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WWII veteran speaks at Veteran’s Day service PDF Print E-mail

By Carolyn Lee
The Imperial Republican

Chase County Schools secondary school students had the honor of hearing a World War II veteran describe his experiences as a bomber gunner during a Veterans Day 2009 program at the school last Wednesday, Nov. 11.
Dwight Hoff of Imperial served in the U.S. Air Force as a 19-year old stationed out of England. He was a flight engineer and top turret gunner on a B-24 bomber, serving on 28 combat missions over Germany in 1944.
Hoff had enlisted on his 18th birthday in April, 1943, but had to wait to begin training until after he graduated from high school. His bomber crew’s oldest member was a 21-year old copilot, plus a 20-year old pilot and career gunners ages 18.
Hoff told the CCS seniors that they may not know what they’ll be doing next year. In 1944, “If you were 18, you had a pretty good idea what you were going to do,” he pointed out. “You were going into the military.”
He first attended basic training at Keesler Air Base in Mississippi, then went on to flight engineer and gunnery school in Florida.
As a country boy and a hunter, he enjoyed shooting practice, where soldiers would fire 250 shotgun rounds per day for six weeks. He then progressed to machine gun operation.
Hoff was stationed at an air base on the east coast of England. The mortality rate for English and American air crews was high—135,000 air casualties were racked up in WWII,  he said.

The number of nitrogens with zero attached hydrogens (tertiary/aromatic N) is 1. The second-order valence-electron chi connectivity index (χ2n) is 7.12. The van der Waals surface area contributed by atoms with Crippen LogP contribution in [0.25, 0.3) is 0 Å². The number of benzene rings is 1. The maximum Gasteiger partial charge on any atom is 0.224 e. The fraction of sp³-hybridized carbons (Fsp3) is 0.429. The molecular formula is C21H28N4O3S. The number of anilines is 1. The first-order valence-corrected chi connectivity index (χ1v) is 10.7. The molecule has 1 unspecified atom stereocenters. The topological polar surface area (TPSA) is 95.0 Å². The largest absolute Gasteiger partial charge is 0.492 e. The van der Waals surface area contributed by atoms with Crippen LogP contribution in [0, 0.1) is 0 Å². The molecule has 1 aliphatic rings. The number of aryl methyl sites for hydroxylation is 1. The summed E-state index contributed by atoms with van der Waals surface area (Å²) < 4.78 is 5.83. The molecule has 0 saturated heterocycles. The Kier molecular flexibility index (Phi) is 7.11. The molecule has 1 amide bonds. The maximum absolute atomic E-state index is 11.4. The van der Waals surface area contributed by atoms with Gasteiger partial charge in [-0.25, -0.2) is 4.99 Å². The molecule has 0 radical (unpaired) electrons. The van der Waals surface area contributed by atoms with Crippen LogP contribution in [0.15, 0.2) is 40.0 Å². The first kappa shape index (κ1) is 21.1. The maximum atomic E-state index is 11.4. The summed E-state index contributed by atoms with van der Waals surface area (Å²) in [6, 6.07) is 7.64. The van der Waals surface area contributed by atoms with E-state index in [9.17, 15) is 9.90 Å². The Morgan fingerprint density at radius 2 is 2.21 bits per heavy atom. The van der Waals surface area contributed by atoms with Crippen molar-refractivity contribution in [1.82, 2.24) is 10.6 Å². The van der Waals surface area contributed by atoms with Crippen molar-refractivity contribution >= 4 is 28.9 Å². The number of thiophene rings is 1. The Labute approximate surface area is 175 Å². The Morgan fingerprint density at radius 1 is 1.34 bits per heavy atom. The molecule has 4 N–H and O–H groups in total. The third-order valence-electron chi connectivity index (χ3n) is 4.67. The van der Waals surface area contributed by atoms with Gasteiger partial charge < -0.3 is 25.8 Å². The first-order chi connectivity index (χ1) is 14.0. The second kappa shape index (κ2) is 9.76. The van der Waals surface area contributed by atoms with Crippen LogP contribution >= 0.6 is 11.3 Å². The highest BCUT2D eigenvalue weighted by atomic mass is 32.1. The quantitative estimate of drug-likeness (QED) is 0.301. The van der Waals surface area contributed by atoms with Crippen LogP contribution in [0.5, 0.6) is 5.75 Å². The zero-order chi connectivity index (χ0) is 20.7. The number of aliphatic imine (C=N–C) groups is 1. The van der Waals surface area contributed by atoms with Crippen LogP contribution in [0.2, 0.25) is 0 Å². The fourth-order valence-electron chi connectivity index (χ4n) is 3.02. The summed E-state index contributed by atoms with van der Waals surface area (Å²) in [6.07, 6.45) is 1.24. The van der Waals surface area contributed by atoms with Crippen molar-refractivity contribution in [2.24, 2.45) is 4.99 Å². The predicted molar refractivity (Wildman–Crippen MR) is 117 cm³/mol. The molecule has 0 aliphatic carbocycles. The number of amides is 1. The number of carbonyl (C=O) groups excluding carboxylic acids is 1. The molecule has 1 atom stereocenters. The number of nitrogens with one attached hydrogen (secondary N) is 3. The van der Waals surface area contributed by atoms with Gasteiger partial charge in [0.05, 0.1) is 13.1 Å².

It was sobering to be shown to his new barracks, to realize that “two or three days before, another crew was using the beds and blankets,” and that crew was dead.
The bomber crews flew 12 to 15 planes in a “V” formation, pattern bombing railroad yards, air strips and submarine bases in Germany.
On Hoff’s first mission over Germany, an officer told him it was a “milk run,” or easy.
“Well, we got almost to the target and it was like the Fourth of July in the sky, with steel and flak flying,” he said.
“When we got back, I asked him ‘What about this milk run,’ and he said ‘I just didn’t want you to worry.’”
Hoff said his crew was “just resigned to what we needed to do.”
That’s not to say that there weren’t many close calls. Once the landing gear was disabled.
“On one mission we were pretty badly shot up. We got back to Belgium, and the pilot opted to slide into the strip at Ath, Belgium. We finally came to a stop with no injuries, then were hauled to a Brussels air base, then back to England and assigned another plane.”
Another time his plane was again unable to land normally.
“We’d been shot up so badly before our bombing run that the hydraulic system was knocked out. Since we didn’t have flaps or brakes, we had to find a place in England with a strip long enough so we could come to a gradual stop,” he said.
That was in the middle of the night. The crew successfully landed the plane, then settled in for the night.
During the night, an English bomber with incendiary bombs on board landed, and “slammed into our plane.” Miraculously, there was no explosion.
Hoff told those present to “Be proud to be an American.”
The program also included the VFW Color Guard, an a cappella rendition of the National Anthem, the CCS Junior High Choir with “God Bless America,” the Senior High Band with “Marches of America,” a video, speeches and recognition of those veterans present.
The program was produced by the Future Business Leaders of America.

 

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